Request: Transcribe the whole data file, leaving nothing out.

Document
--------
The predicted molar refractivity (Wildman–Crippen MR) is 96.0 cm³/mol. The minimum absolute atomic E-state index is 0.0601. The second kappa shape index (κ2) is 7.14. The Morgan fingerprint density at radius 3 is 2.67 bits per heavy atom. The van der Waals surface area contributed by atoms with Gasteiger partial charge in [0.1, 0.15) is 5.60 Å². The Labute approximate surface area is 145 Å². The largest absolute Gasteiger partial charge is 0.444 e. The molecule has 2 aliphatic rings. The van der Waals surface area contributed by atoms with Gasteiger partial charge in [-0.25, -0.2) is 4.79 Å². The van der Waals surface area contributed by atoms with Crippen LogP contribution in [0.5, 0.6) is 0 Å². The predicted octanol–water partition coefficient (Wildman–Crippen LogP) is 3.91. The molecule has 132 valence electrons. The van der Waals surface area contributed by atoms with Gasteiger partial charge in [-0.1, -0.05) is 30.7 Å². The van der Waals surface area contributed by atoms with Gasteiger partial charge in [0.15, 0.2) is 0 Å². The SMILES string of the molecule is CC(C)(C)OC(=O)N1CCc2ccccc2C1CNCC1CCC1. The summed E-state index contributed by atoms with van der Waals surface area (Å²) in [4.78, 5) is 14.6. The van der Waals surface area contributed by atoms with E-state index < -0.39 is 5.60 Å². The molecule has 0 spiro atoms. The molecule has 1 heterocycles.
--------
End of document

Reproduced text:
The predicted molar refractivity (Wildman–Crippen MR) is 96.0 cm³/mol. The minimum absolute atomic E-state index is 0.0601. The second kappa shape index (κ2) is 7.14. The Morgan fingerprint density at radius 3 is 2.67 bits per heavy atom. The van der Waals surface area contributed by atoms with Gasteiger partial charge in [0.1, 0.15) is 5.60 Å². The Labute approximate surface area is 145 Å². The largest absolute Gasteiger partial charge is 0.444 e. The molecule has 2 aliphatic rings. The van der Waals surface area contributed by atoms with Gasteiger partial charge in [-0.25, -0.2) is 4.79 Å². The van der Waals surface area contributed by atoms with Crippen LogP contribution in [0.5, 0.6) is 0 Å². The predicted octanol–water partition coefficient (Wildman–Crippen LogP) is 3.91. The molecule has 132 valence electrons. The van der Waals surface area contributed by atoms with Gasteiger partial charge in [-0.1, -0.05) is 30.7 Å². The van der Waals surface area contributed by atoms with Gasteiger partial charge in [0.15, 0.2) is 0 Å². The SMILES string of the molecule is CC(C)(C)OC(=O)N1CCc2ccccc2C1CNCC1CCC1. The summed E-state index contributed by atoms with van der Waals surface area (Å²) in [4.78, 5) is 14.6. The van der Waals surface area contributed by atoms with E-state index < -0.39 is 5.60 Å². The molecule has 0 spiro atoms. The molecule has 1 heterocycles.